The Science-Based Targets initiative (SBTi) is a collaboration between CDP (formerly known as the Carbon Disclosure Project), the United Nations Global Compact (UNGC), the World Resources Institute (WRI), and the World Wide Fund for Nature (WWF). It was launched in 2015 with the aim of mobilizing companies to set science-based targets (SBTs) for reducing their greenhouse gas (GHG) emissions in line with the goals of the Paris Agreement.

It sets the criteria and guidelines for companies to align their emissions reduction targets with the latest climate science and ensures that these targets are ambitious enough to contribute to the global goal of limiting global warming to well below 2 degrees Celsius and pursuing efforts to limit the temperature increase to 1.5 degrees Celsius.

Companies that set and achieve SBTs in line with the SBTi criteria can benefit from several implications, including:

  • Enhanced reputation among stakeholders, including customers, investors, employees, and other stakeholders.
  • Risk management: adapting to the changing regulatory and market landscape related to carbon emissions, ensuring that companies are well-positioned for the transition to a low-carbon economy.
  • Competitive advantage: Companies that are early adopters of science-based targets can gain a competitive advantage by differentiating themselves as leaders in sustainability and climate action, potentially attracting more customers, investors, and talent.
  • Access to capital: Some investors and financial institutions are increasingly considering climate-related risks and opportunities in their investment decisions.
Overall, the SBTi provides a credible and recognized framework for companies to set science-based targets, demonstrating their commitment to addressing climate change and contributing to the global efforts to mitigate the impacts of climate change.

Other collaborative organizations can have tremendous value in supply chain decarbonation including Smart Freight Center that helps companies applying the Global Logistics Emissions Council (GLEC) framework.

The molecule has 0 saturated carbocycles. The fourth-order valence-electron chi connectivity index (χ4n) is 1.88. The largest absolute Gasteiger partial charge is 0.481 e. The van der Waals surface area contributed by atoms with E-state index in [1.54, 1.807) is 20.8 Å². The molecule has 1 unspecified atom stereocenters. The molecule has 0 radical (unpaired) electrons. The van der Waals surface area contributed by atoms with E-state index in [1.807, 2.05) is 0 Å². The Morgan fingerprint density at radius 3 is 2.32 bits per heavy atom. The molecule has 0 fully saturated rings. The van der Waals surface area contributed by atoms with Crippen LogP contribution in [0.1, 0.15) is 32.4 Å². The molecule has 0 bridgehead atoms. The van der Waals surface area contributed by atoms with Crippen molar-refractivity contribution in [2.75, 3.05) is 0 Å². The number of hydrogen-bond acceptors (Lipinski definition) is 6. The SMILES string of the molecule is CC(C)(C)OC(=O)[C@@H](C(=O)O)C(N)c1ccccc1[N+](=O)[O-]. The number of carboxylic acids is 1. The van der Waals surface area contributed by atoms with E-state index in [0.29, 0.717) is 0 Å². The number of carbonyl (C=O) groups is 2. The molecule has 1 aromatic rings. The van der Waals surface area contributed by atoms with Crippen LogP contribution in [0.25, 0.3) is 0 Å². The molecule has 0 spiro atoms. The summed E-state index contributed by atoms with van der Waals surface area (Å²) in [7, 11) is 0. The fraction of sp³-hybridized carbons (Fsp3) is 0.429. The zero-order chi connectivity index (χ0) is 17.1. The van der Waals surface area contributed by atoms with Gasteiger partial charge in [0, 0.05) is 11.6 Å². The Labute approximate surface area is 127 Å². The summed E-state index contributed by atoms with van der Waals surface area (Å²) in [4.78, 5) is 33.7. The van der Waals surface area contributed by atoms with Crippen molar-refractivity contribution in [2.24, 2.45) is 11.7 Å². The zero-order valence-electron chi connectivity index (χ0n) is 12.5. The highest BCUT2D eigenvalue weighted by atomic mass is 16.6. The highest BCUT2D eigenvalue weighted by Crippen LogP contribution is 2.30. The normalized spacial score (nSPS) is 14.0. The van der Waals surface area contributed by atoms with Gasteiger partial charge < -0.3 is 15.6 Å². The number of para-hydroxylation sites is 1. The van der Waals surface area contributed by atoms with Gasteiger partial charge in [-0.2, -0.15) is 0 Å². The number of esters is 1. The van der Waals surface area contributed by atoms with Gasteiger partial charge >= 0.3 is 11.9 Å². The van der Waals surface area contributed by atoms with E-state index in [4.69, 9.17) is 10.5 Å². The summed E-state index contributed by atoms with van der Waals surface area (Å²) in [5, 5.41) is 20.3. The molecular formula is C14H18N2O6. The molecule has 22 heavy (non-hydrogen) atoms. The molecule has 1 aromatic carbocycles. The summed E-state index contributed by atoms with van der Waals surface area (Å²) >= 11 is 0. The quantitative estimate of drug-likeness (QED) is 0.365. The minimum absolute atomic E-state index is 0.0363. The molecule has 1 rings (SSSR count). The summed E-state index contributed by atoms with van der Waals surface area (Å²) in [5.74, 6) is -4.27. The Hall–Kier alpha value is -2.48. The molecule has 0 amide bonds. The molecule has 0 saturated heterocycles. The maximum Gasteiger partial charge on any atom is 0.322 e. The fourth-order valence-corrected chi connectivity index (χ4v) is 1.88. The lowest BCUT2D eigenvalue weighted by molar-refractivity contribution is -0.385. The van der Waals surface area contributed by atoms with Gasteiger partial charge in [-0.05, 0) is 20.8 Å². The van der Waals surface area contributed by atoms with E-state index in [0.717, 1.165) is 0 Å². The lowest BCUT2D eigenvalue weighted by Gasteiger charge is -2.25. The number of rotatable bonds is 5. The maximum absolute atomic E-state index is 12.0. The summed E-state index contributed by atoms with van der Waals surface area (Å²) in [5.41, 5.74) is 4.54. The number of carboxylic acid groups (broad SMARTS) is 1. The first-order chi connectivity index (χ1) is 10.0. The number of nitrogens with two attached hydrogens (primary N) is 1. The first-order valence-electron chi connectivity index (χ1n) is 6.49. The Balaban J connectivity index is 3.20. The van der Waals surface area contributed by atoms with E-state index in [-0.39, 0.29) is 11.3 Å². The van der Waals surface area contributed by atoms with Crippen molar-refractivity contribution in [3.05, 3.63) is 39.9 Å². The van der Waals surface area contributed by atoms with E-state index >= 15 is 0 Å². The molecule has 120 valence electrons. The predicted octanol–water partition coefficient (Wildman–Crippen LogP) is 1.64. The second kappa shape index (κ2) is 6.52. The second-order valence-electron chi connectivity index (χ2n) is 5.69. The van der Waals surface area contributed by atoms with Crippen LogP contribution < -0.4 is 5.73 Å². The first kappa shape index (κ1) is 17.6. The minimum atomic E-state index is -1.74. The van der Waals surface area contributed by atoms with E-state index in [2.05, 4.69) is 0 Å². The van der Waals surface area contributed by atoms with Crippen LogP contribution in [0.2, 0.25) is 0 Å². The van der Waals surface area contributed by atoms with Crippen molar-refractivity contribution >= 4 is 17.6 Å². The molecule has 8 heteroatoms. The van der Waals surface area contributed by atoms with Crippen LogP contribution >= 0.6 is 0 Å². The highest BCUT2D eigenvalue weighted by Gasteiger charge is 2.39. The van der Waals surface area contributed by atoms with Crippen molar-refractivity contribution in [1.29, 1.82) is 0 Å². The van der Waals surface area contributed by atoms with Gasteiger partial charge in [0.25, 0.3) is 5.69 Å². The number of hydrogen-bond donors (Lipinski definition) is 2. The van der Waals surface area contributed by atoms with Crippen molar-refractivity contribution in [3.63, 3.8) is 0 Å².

MyTower TMS is using EcoTransIT as a methodology for calculation of every shipment carbon footprint. EcoTransIT was founded as part of the GLEC and provide calculation methodology that are compliant with ISO 14083 and European Standard EN 16258.

Paving the Way to a Greener Future

The pursuit of sustainable supply chains requires a commitment to continuous improvement and innovation. Organizations can embark on this transformative journey by implementing sustainable practices such as optimizing transportation routes, adopting energy-efficient technologies, responsibly sourcing materials, and collaborating with eco-conscious suppliers. By consistently monitoring, analyzing data, and evaluating progress, organizations can steer their supply chains towards a more sustainable and environmentally friendly future. That is specifically the challenge that shippers are facing today, transportation data remains fragmented and carbon emissions data related to transport even more. Unfortunately, without a robust and consolidated data it is not possible to assess and set an efficient and realistic strategy to become carbon neutral.

In our next TMS article we will further talk about this topic providing you insight and recommendation to resolve your data gap in transport carbon emissions reporting through the implementation of MyTower TMS.